Reviewed by Lia Trinka-Browner
Karlheinz Weinberger’s publication Photos 1954-1995 (Museum Fur Gestaltung Zurich) is a big, collectible gem of a book. If you are lucky to find it (for a good price[i]), buy it, keep it, and show it off to all your friends, because there’s nothing like the subtle, cool, and remarkable genius stories of Weinberger’s portraits. Or if you can only peruse it because it belongs to someone with a more extensive library than you, well then that’s obviously worth it too.
First, something must be said of the cover, which is a black and white photograph of a man’s midsection from his knees up to his nipples (the upper half is mostly covered by a shirt and leather fringe vest), focused mainly on the fly on the jeans, which is seriously held together by three long nuts and bolts torn through the denim. Nuts and bolts. Only later do I realize that you can also see a belly button, but it’s not really a manly belly button– it’s a glimpse of soft, teenage baby skin rendered unnoticeable by the inventive and overpowering, jerry-rigged suturing of denim and hard metal.
Now, some background: This is the book of the Schweizer halbstark or “half-strong” post-war rebel riot youth in the late 1950’s and early 60’s onward into the biker gangs of Zurich and Switzerland in the 70’s, 80’s and 90’s. If you didn’t know much about them, Weinberger’s photographs will most certainly let you in. Thomas Meyer’s essay “Young Rebels in Switzerland” (in both German and English) also helps. He writes, about Switzerland in the decade after World War II, “The attitudes and expectations rooted in people’s pre-war and wartime experiences did not have to be fundamentally questions, yet progress still seemed possible. (…) Despite, or perhaps because of this belief in progress, which stood alongside an obsolete culture identity, other perspectives surfaced.”[ii] Other perspectives, like the perspective of change and rebellion; a youth culture setting themselves apart from the norm, which will of course, like every other subculture, not last forever.
Figuring primarily in these series’ are the stolen and appropriated American iconography of James Dean, Elvis Presley, rock-n-roll, rockabilly, the Wild West cowboy, and Hell’s Angels. Yet, European architecture and signage (as well as neo-Nazi symbology [still shocking] at times) peek through a background reminding us of Weinberger’s global and temporal placement. Certain moments also reveal Weinberger’s knowledge of classical posing and composition. There is underlying genius in a photograph of a “rocker” in Zurich in 1968/69. Shirtless and sitting, with a scraggly beard and tattoos, this large man’s torso is slightly askew, while his gaze looks just beyond the lens. And while I first believe his pose to be similar to a Roman sculpture (his beard and curls look so Marcus Aurelius), I then realize that it is so obviously Michelangelo’s “David” with his hand just so, turned in slightly, an elegant and poised gesture.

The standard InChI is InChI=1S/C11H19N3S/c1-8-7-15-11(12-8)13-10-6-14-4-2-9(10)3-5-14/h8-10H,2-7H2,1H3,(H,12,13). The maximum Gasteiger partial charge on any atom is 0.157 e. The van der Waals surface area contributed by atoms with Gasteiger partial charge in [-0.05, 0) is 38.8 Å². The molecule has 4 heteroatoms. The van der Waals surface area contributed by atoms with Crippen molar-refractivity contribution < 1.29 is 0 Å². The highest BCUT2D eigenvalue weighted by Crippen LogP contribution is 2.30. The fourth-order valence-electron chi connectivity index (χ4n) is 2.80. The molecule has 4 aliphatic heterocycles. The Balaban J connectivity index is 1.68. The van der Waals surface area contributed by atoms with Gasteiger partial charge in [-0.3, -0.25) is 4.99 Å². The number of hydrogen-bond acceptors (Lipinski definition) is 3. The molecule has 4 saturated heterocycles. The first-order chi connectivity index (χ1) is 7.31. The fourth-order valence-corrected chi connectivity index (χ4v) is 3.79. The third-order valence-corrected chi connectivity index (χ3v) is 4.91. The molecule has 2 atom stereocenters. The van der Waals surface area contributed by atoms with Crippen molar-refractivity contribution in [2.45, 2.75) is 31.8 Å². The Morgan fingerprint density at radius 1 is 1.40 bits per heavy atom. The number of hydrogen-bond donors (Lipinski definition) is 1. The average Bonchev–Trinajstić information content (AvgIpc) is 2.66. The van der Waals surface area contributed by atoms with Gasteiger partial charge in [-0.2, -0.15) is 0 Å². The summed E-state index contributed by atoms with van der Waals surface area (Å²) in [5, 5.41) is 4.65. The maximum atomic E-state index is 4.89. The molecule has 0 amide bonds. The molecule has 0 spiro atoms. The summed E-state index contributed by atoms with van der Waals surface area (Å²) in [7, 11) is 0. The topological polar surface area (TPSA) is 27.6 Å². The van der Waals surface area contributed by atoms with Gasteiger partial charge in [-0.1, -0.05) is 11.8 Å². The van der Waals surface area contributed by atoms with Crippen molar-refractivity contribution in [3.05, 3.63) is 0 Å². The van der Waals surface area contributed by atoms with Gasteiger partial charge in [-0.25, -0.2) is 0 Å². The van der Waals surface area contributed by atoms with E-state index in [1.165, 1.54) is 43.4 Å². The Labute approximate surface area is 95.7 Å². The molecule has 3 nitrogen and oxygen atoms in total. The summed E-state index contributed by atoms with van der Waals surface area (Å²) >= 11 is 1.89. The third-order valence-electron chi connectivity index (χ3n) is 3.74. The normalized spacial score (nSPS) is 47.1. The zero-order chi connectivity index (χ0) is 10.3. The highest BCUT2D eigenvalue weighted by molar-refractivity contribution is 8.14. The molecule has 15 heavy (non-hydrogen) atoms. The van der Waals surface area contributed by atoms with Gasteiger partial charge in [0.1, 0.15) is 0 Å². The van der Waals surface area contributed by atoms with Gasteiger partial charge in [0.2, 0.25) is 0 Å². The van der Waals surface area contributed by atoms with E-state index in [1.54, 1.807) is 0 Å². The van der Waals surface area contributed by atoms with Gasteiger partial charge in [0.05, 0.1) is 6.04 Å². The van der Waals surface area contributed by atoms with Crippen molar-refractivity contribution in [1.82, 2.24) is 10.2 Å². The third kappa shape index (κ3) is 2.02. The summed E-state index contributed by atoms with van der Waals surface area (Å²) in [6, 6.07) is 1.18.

The photographs run mainly chronological and Weinberger faithfully captures these odd and dirty counter-cultures with an eye that magnifies rebellion and beauty together. Both queer and hetero, this book tells the story of the outsider, demonstrating against the war-riddled history of Europe with the sensibility that their style wasn’t a fashion show but a way of life. This isn’t to say that Weinberger’s photographs open up a new avenue of what we know or don’t know about posed, documentary or candid photography or youth gangs for that matter. They do in a way, but it’s also not so much a “new revelation”, as much as it is a relatability of sorts. One might assume he would capture some kind of violence (which I’m sure he did), but in fact, these moments can be sweet in a way, almost offering a homely view of “rebel youth.” Hanging out, smiles, posed photographs, boredom, smoking, drinking, sleeping, fighting, style and fashion choices, riding bikes, posing, smiling more, drunk. Weinberger was a part (even if an outlying part or observer) of these groups. He was allowed access to them by befriending them and they in turn had no qualms about him photographing their scene despite previous his previous work photographing young men (or perhaps they didn’t know? Or perhaps, even better, they did know and accepted it) under the pseudonym “Jim” for the homoerotic magazine The Circle. [iii] John Waters while promoting a more recent Weinberger book Rebel Youth said about his photographic subjects, “It’s hard to look like that all the time. You think about these kids in the summer with the denim and the boots. These kids were playing the part in real life and that’s what’s so amazing about them.”
PS: Something must also be said about the back cover (which is to also say that his photographs of women are just as incredible): a bee-hived brunette girl stands contra pasto, eyes glazed to the side of the camera, in a denim jacket and a gigantic bronze belt buckle with James Dean’s head decoupage-d on the front. The hand scrawled name “Elvis” can bee seen on the side of her belt and a string of metal hooks act as a necklace over her navy sweater and pink gingham collared shirt. She is chic, classic, rebellious, posed and beautiful.
[i] What’s disturbing about this is that recently Marc Jacobs has offered this book online for a mere $1,650, which is really weird and slightly sad. So, I’m sorry for that.
[ii] Meyer, Thomas. ‘Young Rebels in Switzerland” Karlheinz Weinberger Photos 1954-1995, Museum Fur Gestaltung Zurich, 2000; pp. 18
[iii] Jaggi, Martin ‘Chasing Weinberger” Karlheinz Weinberger Photos 1954-1995, Museum Fur Gestaltung Zurich, 2000; pp. 33
Karlheinz Weinberger, Karlheinz Weinberger: photos, 1954-1995, (Scalo Publishers; 2000)